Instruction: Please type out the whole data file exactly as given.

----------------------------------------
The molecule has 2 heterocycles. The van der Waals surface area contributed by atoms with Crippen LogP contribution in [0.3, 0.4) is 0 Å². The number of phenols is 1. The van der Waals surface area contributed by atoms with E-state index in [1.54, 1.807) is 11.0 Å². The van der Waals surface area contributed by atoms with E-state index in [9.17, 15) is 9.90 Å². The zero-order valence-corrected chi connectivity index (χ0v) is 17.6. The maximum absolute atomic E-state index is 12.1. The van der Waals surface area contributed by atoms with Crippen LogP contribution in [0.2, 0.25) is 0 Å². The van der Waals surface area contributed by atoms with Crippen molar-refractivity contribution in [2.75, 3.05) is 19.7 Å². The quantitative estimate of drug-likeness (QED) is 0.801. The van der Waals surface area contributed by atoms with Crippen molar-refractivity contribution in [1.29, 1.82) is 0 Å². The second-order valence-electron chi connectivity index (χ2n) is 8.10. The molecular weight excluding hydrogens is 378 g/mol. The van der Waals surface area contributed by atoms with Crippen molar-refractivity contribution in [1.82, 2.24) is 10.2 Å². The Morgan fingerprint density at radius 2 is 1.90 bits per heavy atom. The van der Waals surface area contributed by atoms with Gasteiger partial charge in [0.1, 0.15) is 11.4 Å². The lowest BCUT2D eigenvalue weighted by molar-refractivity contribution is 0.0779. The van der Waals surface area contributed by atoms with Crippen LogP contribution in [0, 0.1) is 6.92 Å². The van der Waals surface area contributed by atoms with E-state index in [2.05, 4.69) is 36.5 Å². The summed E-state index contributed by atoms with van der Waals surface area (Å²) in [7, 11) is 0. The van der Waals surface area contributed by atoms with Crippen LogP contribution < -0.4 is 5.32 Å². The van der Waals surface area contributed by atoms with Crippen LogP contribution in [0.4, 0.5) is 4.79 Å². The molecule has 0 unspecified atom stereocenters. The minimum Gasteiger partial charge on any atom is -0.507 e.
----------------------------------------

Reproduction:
The molecule has 2 heterocycles. The van der Waals surface area contributed by atoms with Crippen LogP contribution in [0.3, 0.4) is 0 Å². The number of phenols is 1. The van der Waals surface area contributed by atoms with E-state index in [1.54, 1.807) is 11.0 Å². The van der Waals surface area contributed by atoms with E-state index in [9.17, 15) is 9.90 Å². The zero-order valence-corrected chi connectivity index (χ0v) is 17.6. The maximum absolute atomic E-state index is 12.1. The van der Waals surface area contributed by atoms with Crippen LogP contribution in [0.2, 0.25) is 0 Å². The van der Waals surface area contributed by atoms with Crippen molar-refractivity contribution in [2.75, 3.05) is 19.7 Å². The quantitative estimate of drug-likeness (QED) is 0.801. The van der Waals surface area contributed by atoms with Crippen molar-refractivity contribution in [1.29, 1.82) is 0 Å². The second-order valence-electron chi connectivity index (χ2n) is 8.10. The molecular weight excluding hydrogens is 378 g/mol. The van der Waals surface area contributed by atoms with Crippen molar-refractivity contribution in [1.82, 2.24) is 10.2 Å². The Morgan fingerprint density at radius 2 is 1.90 bits per heavy atom. The van der Waals surface area contributed by atoms with Gasteiger partial charge in [0.1, 0.15) is 11.4 Å². The lowest BCUT2D eigenvalue weighted by molar-refractivity contribution is 0.0779. The van der Waals surface area contributed by atoms with Crippen LogP contribution in [0, 0.1) is 6.92 Å². The van der Waals surface area contributed by atoms with E-state index in [2.05, 4.69) is 36.5 Å². The summed E-state index contributed by atoms with van der Waals surface area (Å²) in [7, 11) is 0. The van der Waals surface area contributed by atoms with Crippen LogP contribution < -0.4 is 5.32 Å². The van der Waals surface area contributed by atoms with Crippen LogP contribution in [0.4, 0.5) is 4.79 Å². The molecule has 0 unspecified atom stereocenters. The minimum Gasteiger partial charge on any atom is -0.507 e.